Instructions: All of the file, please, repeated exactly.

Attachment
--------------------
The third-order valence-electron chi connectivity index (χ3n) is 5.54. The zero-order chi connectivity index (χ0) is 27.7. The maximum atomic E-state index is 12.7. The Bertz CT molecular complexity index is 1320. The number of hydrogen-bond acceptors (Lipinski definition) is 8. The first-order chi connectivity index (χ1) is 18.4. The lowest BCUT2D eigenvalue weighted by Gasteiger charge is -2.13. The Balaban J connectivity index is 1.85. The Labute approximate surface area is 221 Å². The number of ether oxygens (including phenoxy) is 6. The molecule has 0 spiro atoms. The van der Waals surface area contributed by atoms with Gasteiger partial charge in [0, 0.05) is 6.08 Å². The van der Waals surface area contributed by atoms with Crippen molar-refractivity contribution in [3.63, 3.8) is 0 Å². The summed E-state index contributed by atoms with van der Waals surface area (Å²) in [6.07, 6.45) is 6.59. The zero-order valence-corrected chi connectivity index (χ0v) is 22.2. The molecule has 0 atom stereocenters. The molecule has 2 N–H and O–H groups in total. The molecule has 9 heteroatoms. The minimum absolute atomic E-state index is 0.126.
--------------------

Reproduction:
The third-order valence-electron chi connectivity index (χ3n) is 5.54. The zero-order chi connectivity index (χ0) is 27.7. The maximum atomic E-state index is 12.7. The Bertz CT molecular complexity index is 1320. The number of hydrogen-bond acceptors (Lipinski definition) is 8. The first-order chi connectivity index (χ1) is 18.4. The lowest BCUT2D eigenvalue weighted by Gasteiger charge is -2.13. The Balaban J connectivity index is 1.85. The Labute approximate surface area is 221 Å². The number of ether oxygens (including phenoxy) is 6. The molecule has 0 spiro atoms. The van der Waals surface area contributed by atoms with Gasteiger partial charge in [0, 0.05) is 6.08 Å². The van der Waals surface area contributed by atoms with Crippen molar-refractivity contribution in [3.63, 3.8) is 0 Å². The summed E-state index contributed by atoms with van der Waals surface area (Å²) in [6.07, 6.45) is 6.59. The zero-order valence-corrected chi connectivity index (χ0v) is 22.2. The molecule has 0 atom stereocenters. The molecule has 2 N–H and O–H groups in total. The molecule has 9 heteroatoms. The minimum absolute atomic E-state index is 0.126.